Entertainment

Poorly produced

Alibaba’s Youku pulls the plug on a TV show that blew through its budget

Ming Dao-w

Halting performance: actor Ming Dao starred in aborted drama Route

Before it reached cinema screens in 1997 Titanic generated most of its headlines because its director James Cameron had blown through an already enormous budget by $100 million.

In Cameron’s case there was a happy ending: the film was a huge hit and a massive financial success.

But another over-budget project in China hasn’t worked out anywhere near as well.

Last week Youku, the Alibaba-backed online streaming platform, announced that it had pulled the plug on the new drama Route, featuring Hong Kong actor Kevin Cheng, Taiwanese heartthrob Ming Dao and mainland starlet Yu Silu.

The news came only a month after the series went into production, with the media claiming that the 14-episode project had exhausted Rmb64 million ($14 million) – all the funds that Youku invested – after filming just seven instalments.

There were also reports that crew members sent to Thailand to film scenes for the series were stranded there with their salaries unpaid.

Asked about the halt, Youku blamed Zhejiang In Power, the studio producing the drama.

In an internal memo that has since been leaked to the press, Youku claimed it fulfilled its financial obligations to the undertaking, but that the cost overruns were “extremely rare in the industry and almost hard-to-believe” so it had decided to shut filming down.

At first glance, it is puzzling why production could have gone so wrong. Producer Yuan Yumei is one of the creators of last year’s web series hit Day and Night. And even though director Lawrence Lau, a veteran filmmaker, hasn’t directed a television series before, he made the classic crime drama Lee Rock and many other action films.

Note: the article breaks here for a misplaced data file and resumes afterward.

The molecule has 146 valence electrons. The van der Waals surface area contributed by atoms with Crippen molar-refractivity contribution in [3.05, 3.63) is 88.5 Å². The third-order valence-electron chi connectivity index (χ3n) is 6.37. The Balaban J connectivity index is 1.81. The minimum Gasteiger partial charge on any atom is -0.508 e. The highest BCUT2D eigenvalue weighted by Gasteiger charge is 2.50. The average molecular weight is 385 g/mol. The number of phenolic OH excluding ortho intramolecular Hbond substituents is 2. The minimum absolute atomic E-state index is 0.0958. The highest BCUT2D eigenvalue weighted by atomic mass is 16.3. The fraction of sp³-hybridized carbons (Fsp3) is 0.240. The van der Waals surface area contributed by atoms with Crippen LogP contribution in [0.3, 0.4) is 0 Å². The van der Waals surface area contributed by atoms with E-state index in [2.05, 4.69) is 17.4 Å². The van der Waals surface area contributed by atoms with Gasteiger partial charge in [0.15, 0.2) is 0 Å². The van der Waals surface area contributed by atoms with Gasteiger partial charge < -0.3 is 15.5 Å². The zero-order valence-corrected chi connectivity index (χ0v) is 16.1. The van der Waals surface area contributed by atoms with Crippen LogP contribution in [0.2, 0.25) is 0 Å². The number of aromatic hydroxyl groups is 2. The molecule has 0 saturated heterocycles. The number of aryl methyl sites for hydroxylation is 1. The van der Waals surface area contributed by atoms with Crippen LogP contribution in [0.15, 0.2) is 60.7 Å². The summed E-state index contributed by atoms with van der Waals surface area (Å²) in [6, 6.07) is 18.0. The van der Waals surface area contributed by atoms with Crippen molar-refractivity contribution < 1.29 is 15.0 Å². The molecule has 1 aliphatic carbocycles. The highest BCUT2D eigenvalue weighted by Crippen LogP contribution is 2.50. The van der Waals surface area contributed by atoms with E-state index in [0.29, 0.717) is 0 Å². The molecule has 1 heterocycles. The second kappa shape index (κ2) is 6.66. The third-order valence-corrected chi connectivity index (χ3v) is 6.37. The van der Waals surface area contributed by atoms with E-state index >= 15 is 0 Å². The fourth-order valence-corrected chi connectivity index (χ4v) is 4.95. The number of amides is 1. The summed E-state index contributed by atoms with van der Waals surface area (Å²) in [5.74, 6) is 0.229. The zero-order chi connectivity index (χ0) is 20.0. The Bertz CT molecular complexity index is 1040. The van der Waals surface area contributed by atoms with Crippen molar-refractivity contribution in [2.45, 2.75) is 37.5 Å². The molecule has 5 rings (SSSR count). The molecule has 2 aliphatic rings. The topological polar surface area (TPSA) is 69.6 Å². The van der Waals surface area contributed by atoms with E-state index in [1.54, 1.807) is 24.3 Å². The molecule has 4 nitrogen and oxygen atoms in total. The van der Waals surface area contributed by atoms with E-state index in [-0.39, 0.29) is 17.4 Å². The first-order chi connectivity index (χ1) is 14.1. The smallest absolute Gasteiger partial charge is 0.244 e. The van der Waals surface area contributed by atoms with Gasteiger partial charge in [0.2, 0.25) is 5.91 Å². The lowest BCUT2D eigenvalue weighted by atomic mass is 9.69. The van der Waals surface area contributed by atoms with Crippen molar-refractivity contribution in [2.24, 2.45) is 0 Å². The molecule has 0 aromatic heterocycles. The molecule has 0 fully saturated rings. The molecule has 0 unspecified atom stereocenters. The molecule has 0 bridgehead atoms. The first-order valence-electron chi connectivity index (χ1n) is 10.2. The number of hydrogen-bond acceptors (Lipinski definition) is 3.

According to National Business Daily, the production spent more than Rmb64 million in a single month.

In the leaked memo Youku said Zhejiang In Power’s scheduling was poor and that it had put together a budget “filled with mistakes”.

It also alleged that the studio had done nothing but “try to scam more money” from Youku, the drama’s investor.

The overspend was pretty big by Chinese standards. Costs per episode were about Rmb9 million, compared Rmb2.5 million for Day and Night, says Tencent Entertainment, a portal.

Industry observers told National Business Daily that going 5-10% over-budget is usually acceptable, but that anything beyond is “really serious”.

“While they claim that they have filmed about seven episode worth of materials, after editing, it may be even less than that,” another insider told the same newspaper. “In this situation, production seems severely over-budget.”

Others wondered why Youku didn’t do more to protect its investment, noting it didn’t even have anyone on set to monitor the spending. “It is both the right and the responsibility of the investor to track the money it invested. In fact, more seasoned investors will put an accounting or an executive producer on set to understand the shooting progress and follow up with budget execution,” another insider commented.

Last year, the production process for a TV series that starred actor Liu Yiwei also came to an abrupt halt only a fortnight after filming started. The crew complained they were already owed Rmb9 million of wages and expenses.

“I think every year the number of productions that have to be either aborted midway or go over-budget is about 50%,” reckons Yu Fang, deputy general manager of Yingying Cultural Industry Investment.

One reason for poor performance: a shortage of seasoned line producers, who are supposed to make sure that projects are delivered on time and on budget.

The China Film Producers Association calculates there are around 350 domestic film and television production companies that have released new projects over three consecutive years. But of that number, only about 20 to 30 studios are established and experienced outfits. In fact, TMT Post, a portal, believes that only a handful of industry executives have enough production experience to steer their projects to the same professional standards seen in other markets.

So what’s going to happen to the half-abandoned series Route? Alternative investors might salvage some value by injecting more cash. But if there are no takers, Youku will have to write off the entire investment. Meanwhile the media will continue to probe why the spending got so out of control. Maybe someone could even make a drama about it…


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